When I first got Taff four years ago (when he was four), I left him home one day when I didn't need a dog.  He proceeded to destroy my rubber boots, which I'd left in the garage.  Since that time, he's gone to work with me nearly everyday.  Recently, however, as Mo and Ernie have come with us (and as they've taken on more of Taff's work), he's been grumpy.  He pouts and sulks when another dog gets to work.  So today, Taff was the only dog I took with me.  He gathered our flock of 200+ ewes and helped me move them onto fresh pasture.  When we finished, he was anything but grumpy - he bounced and skipped all the way back to the truck!

Speaking of working dogs, we continue to work with Vegas' puppies to prepare them for their lifetime of guarding livestock.  At this stage, we're trying to socialize them with sheep.  Their only interaction with humans is at feeding time (which our youngest daughter Emma handles) - we don't hold them or cuddle them at all (which is extremely difficult as cute as they are).  We've kept a handful of gentle ewe lambs at the house to help us in this training - the sheep aren't afraid of the pups, but they aren't aggressive towards them either.  We hope this interaction will prepare these puppies for their guardian responsibilities.

Friday, November 25, 2011

Weather Worries

A little more than a week ago, the weather forecast in the Sacramento Bee said we would not need to worry - the weekend wouldn't be "ruined" by wet weather.  While I've written on this theme in previous years, I never cease to be somewhat offended by the idea that rain during the rainy season is an inconvenience.  Since our sheep rely on the grass that in turn relies on precipitation, rain doesn't ruin my weekend this time of year!

Since I rely on grass, and because I work outside nearly every day, I take a personal interest in the weather forecast.  While this autumn started out with favorable rain in October, the storms that have been predicted over the last several weeks have fizzled.  While we've just barely started into the wet season, I start to get nervous when predicted storms fail to deliver.  We've reached the point in the year when the days are short and soil temperatures have dropped enough to where the grass won't grow much, even if we get rain.  I think this year's new grass looks dry and stunted - never a welcome sight to a grass-farmer!

While it's much too early to panic, we do start thinking about drought strategies when weather systems fail to deliver.  Our drought tool box includes selling ewes (especially those that are not bred), weaning the lambs early, and buying in extra feed.  None of these strategies are pleasant, but they reflect the reality of our way of life.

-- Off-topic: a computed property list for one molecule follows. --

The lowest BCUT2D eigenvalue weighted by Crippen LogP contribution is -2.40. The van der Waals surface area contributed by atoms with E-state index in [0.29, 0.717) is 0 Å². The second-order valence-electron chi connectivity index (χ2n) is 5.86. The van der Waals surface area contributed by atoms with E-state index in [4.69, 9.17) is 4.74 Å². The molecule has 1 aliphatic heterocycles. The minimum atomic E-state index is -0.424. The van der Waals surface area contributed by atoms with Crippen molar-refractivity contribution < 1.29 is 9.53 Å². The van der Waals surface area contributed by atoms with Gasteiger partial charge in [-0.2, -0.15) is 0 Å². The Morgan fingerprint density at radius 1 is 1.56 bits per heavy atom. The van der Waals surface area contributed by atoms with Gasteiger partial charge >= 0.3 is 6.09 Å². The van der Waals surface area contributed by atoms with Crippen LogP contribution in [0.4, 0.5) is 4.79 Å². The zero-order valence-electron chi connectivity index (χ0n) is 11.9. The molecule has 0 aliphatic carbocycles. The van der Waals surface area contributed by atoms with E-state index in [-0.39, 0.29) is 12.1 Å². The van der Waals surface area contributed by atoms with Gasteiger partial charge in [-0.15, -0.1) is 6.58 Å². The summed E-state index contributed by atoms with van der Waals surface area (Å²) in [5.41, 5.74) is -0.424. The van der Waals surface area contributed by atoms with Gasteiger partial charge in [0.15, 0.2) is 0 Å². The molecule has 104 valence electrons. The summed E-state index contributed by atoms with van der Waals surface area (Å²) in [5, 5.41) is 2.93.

In the meantime, I'm hoping for a few more "ruined" weekends in the near future - let it rain!

Wednesday, November 23, 2011


My daughters and I were discussing our favorite holidays this afternoon while we were hauling firewood to a customer in Meadow Vista.  Lara, our oldest, said that Thanksgiving and Christmas were her favorite holidays, and I have to agree with her.  I enjoy the short days, the cold weather, the sense of stocking up and settling in.  I also enjoy the chance to think about those things that make me grateful.  In many ways, this has been a difficult year for us.  We experienced more problems during lambing than we've ever had.  We found ourselves spread thin geographically and physically this summer.  This fall, I've struggled with the realization that I'm missing some of my girls' growing up time in order to market our products at farmers' markets.  Despite these challenges, I'm grateful for many things on this Thanksgiving eve.

I'm thankful for my family - Sami, Lara and Emma put up with my long hours, my frustration (at times) and my exhaustion.  My extended family has always been supportive of my farming dreams.  I'm thankful that I get to spend part of every day outdoors doing something physical.  I'm grateful to my dogs - the border collies and guardian dogs make it possible to raise sheep - and I'm grateful to my sheep.  I'm so fortunate to be able to do work that I love.  I'm thankful for the customers that "vote" for our products and our production system with their dollars every week, and I'm thankful for the friends I've made because of our products.  I'm grateful to my friends and colleagues who extend a helping hand without expecting anything in return.  I'm thankful that I can heat my home and feed my family with my own labor and with the labor and skill of people I respect and enjoy.